Located 8.7 miles from the historic city of Krakow, the village of Wieliczka rests atop the 1,000-foot-deep salt mine that bears its name. Designated a UNESCO World Heritage site in 1978, the Wieliczka Salt Mine has increasingly become a must-see for tourists visiting Krakow. But despite the tourist dollars the mine brings to the area, its true worth lies in its rich history of hard work, abiding faith, and artistic talent and innovation. Time spent in its depths is time well spent, and it will leave you with indelible memories.
The drive from Krakow takes less than 20 minutes, and convenient bus, train, and taxi service is available for the short ride.
Our visit was generously hosted by the Municipality of Krakow Promotion and Tourism Department, the Polish National Tourist Office, and the Wieliczka Salt Mine. However, all opinions are entirely my own.
1. The Mine
The Wieliczka Salt Mine came into existence more than 700 years ago. Over the centuries, miners created a labyrinth of 3,500 chambers connected by approximately 185 miles of tunnels. The areas now open for tours were excavated between the 16th and 20th centuries, but the oldest parts of the mine are off-limits to the public.
Wieliczka is no longer a commercial mine. It is maintained mainly as a tourist attraction and for the production of health and beauty products for its gift shop. Still, Wieliczka is the oldest working mine in the world.
Pro Tip: The mine is busiest in the summer, so consider an off-season trip to Poland.
2. The Guided Tour
The only way you can visit the mine is under the leadership of one of Wieliczka’s official guides. They combine knowledge, humor, and charm to give you the experience of a lifetime.
Tours are available in 20 languages and can last as long as 3 hours; however, restrooms, shops, and restaurants are also located within the mine. There is a small fee for photographs and videos, but it’s well worth it to preserve your memories of this unique underground adventure.
Pro Tip: Elevators are available, and designated parts of the tour are accessible for standard-width wheelchairs. You will encounter a total of more than 800 stairs throughout the tour, so strollers are not recommended. They can be stored and retrieved at the end of the tour. Individuals with disabilities can fill out an online form in advance for assistance.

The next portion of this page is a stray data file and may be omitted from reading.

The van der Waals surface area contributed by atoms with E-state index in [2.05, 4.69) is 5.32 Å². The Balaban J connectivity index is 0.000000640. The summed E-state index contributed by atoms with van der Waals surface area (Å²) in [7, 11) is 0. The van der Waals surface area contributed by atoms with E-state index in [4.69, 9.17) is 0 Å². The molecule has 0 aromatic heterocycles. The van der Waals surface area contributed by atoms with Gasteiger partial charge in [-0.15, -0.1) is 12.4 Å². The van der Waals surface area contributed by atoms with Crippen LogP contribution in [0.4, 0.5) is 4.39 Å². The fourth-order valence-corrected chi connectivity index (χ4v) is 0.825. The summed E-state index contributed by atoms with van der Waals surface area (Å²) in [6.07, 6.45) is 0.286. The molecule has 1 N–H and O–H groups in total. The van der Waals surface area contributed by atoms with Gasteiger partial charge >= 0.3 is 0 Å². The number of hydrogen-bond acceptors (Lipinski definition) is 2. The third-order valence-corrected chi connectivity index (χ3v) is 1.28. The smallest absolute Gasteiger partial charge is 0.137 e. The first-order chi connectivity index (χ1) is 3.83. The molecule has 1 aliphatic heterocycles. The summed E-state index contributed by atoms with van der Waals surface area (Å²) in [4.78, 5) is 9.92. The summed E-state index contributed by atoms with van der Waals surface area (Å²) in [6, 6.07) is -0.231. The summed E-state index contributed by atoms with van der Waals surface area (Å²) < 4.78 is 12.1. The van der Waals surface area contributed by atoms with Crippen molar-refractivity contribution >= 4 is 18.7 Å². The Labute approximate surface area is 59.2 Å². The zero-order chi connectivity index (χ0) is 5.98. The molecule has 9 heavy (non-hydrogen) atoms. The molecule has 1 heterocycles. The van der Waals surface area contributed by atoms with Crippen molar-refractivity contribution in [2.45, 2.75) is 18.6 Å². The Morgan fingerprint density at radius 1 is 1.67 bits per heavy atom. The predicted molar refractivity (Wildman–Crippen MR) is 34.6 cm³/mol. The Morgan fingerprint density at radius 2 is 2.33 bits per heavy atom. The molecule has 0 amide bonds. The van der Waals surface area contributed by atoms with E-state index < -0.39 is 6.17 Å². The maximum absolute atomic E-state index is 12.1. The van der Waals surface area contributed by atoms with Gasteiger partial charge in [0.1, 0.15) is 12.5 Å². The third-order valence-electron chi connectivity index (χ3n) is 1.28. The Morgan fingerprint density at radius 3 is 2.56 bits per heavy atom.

3. The Legend
There’s nothing like a fascinating legend to accompany a phenomenal experience, and the Wieliczka Salt Mine is no exception. The Wieliczka miners believed in the legend of Kinga, the daughter of the Hungarian king, who was engaged to a Polish duke. She wanted to give Poland a special gift of salt mines from Hungary. The logistics of this feat came to her in a dream, in which she was told to throw her engagement ring down a salt mine shaft and then look for a sign.
As her party traveled through Poland, it reached the village of Wieliczka. Kinga saw a salt spring, and she told her miners to start digging. The first block of salt they unearthed contained her ring.
Kinga was highly revered by the miners, and in 1999, she was canonized by Pope John Paul II.
4. Descending Into A World Of Salt
If you have mobility challenges, you will begin your tour in a shaky replica of a miners’ elevator that will deposit you 192 feet belowground. If not, you’ll take the stairs. Either way, you’ll find yourself on the first of the nine levels of the Wieliczka Salt Mine.
A clean, well-lit environment; an arid but comfortable temperature; and a strong breeze from the ventilation system will greet you. The mine must be kept as dry as possible to keep the salt carvings from dissolving.
Pro Tip: You can ride the elevator down for a small fee. The ride back up is included with your ticket.
5. Halls And Walls
In the mine, salt is everywhere: The walls, chambers, chapels, art, and even chandeliers are carved from the mine’s natural resource.
Some sections of wall are the texture of small cauliflowers, while others have large, smooth strips, courtesy of millions of curious hands.